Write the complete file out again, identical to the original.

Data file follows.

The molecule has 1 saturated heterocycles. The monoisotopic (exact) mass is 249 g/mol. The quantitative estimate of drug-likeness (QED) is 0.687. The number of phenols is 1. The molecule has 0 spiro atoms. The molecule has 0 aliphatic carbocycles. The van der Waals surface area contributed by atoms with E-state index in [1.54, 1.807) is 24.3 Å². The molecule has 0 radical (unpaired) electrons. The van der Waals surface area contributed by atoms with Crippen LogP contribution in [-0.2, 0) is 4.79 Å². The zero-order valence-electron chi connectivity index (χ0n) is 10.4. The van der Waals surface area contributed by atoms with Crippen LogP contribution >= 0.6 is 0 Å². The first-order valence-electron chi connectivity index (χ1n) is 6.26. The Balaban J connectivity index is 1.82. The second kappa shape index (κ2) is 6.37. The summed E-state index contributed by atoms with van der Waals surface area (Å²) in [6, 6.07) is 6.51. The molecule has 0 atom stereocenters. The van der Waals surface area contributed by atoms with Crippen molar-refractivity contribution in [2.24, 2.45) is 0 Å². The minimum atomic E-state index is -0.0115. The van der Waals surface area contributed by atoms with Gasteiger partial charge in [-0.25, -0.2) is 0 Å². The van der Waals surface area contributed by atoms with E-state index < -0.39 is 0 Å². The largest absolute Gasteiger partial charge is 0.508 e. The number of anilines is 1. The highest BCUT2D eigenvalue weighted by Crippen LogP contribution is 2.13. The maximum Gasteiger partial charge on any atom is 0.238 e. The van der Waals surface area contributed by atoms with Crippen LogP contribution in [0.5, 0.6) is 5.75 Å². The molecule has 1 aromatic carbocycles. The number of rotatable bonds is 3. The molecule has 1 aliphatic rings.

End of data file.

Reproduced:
The molecule has 1 saturated heterocycles. The monoisotopic (exact) mass is 249 g/mol. The quantitative estimate of drug-likeness (QED) is 0.687. The number of phenols is 1. The molecule has 0 spiro atoms. The molecule has 0 aliphatic carbocycles. The van der Waals surface area contributed by atoms with E-state index in [1.54, 1.807) is 24.3 Å². The molecule has 0 radical (unpaired) electrons. The van der Waals surface area contributed by atoms with Crippen LogP contribution in [-0.2, 0) is 4.79 Å². The zero-order valence-electron chi connectivity index (χ0n) is 10.4. The van der Waals surface area contributed by atoms with Crippen LogP contribution >= 0.6 is 0 Å². The first-order valence-electron chi connectivity index (χ1n) is 6.26. The Balaban J connectivity index is 1.82. The second kappa shape index (κ2) is 6.37. The summed E-state index contributed by atoms with van der Waals surface area (Å²) in [6, 6.07) is 6.51. The molecule has 0 atom stereocenters. The van der Waals surface area contributed by atoms with Crippen molar-refractivity contribution in [2.24, 2.45) is 0 Å². The minimum atomic E-state index is -0.0115. The van der Waals surface area contributed by atoms with Gasteiger partial charge in [-0.25, -0.2) is 0 Å². The van der Waals surface area contributed by atoms with E-state index < -0.39 is 0 Å². The largest absolute Gasteiger partial charge is 0.508 e. The number of anilines is 1. The highest BCUT2D eigenvalue weighted by Crippen LogP contribution is 2.13. The maximum Gasteiger partial charge on any atom is 0.238 e. The van der Waals surface area contributed by atoms with Crippen LogP contribution in [0.5, 0.6) is 5.75 Å². The molecule has 1 aromatic carbocycles. The number of rotatable bonds is 3. The molecule has 1 aliphatic rings.